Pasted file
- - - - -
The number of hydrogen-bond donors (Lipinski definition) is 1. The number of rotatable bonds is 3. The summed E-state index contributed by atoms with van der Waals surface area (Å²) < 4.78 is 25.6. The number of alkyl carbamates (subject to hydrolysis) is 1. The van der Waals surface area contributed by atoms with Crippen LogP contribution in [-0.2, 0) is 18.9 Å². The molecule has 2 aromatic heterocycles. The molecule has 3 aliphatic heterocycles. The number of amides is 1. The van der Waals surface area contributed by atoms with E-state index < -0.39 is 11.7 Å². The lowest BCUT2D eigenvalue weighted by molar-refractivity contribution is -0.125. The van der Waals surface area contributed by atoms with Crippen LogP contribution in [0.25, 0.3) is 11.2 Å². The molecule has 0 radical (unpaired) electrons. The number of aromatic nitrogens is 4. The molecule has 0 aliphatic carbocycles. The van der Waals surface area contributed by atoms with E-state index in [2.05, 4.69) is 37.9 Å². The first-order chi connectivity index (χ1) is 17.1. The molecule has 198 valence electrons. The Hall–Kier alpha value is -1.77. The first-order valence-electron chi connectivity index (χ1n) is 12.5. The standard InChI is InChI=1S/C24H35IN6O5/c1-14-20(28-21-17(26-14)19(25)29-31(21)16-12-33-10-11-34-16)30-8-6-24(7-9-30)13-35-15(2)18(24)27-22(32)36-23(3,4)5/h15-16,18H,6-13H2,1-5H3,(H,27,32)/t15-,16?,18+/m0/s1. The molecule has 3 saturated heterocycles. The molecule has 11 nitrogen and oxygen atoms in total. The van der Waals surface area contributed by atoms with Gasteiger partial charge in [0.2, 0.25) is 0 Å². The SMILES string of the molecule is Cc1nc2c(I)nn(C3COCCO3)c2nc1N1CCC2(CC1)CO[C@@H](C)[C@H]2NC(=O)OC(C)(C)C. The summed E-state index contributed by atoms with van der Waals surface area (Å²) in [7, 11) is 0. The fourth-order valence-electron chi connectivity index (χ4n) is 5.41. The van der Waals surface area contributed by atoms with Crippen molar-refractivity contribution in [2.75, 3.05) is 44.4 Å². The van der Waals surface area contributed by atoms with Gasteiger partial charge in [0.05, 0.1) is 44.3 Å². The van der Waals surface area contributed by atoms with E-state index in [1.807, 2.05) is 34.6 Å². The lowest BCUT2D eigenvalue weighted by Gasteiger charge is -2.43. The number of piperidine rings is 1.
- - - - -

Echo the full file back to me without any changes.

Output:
The number of hydrogen-bond donors (Lipinski definition) is 1. The number of rotatable bonds is 3. The summed E-state index contributed by atoms with van der Waals surface area (Å²) < 4.78 is 25.6. The number of alkyl carbamates (subject to hydrolysis) is 1. The van der Waals surface area contributed by atoms with Crippen LogP contribution in [-0.2, 0) is 18.9 Å². The molecule has 2 aromatic heterocycles. The molecule has 3 aliphatic heterocycles. The number of amides is 1. The van der Waals surface area contributed by atoms with E-state index < -0.39 is 11.7 Å². The lowest BCUT2D eigenvalue weighted by molar-refractivity contribution is -0.125. The van der Waals surface area contributed by atoms with Crippen LogP contribution in [0.25, 0.3) is 11.2 Å². The molecule has 0 radical (unpaired) electrons. The number of aromatic nitrogens is 4. The molecule has 0 aliphatic carbocycles. The van der Waals surface area contributed by atoms with E-state index in [2.05, 4.69) is 37.9 Å². The first-order chi connectivity index (χ1) is 17.1. The molecule has 198 valence electrons. The Hall–Kier alpha value is -1.77. The first-order valence-electron chi connectivity index (χ1n) is 12.5. The standard InChI is InChI=1S/C24H35IN6O5/c1-14-20(28-21-17(26-14)19(25)29-31(21)16-12-33-10-11-34-16)30-8-6-24(7-9-30)13-35-15(2)18(24)27-22(32)36-23(3,4)5/h15-16,18H,6-13H2,1-5H3,(H,27,32)/t15-,16?,18+/m0/s1. The molecule has 3 saturated heterocycles. The molecule has 11 nitrogen and oxygen atoms in total. The van der Waals surface area contributed by atoms with Gasteiger partial charge in [0.2, 0.25) is 0 Å². The SMILES string of the molecule is Cc1nc2c(I)nn(C3COCCO3)c2nc1N1CCC2(CC1)CO[C@@H](C)[C@H]2NC(=O)OC(C)(C)C. The summed E-state index contributed by atoms with van der Waals surface area (Å²) in [7, 11) is 0. The fourth-order valence-electron chi connectivity index (χ4n) is 5.41. The van der Waals surface area contributed by atoms with Crippen molar-refractivity contribution in [2.75, 3.05) is 44.4 Å². The van der Waals surface area contributed by atoms with Gasteiger partial charge in [0.05, 0.1) is 44.3 Å². The van der Waals surface area contributed by atoms with E-state index in [1.807, 2.05) is 34.6 Å². The lowest BCUT2D eigenvalue weighted by Gasteiger charge is -2.43. The number of piperidine rings is 1.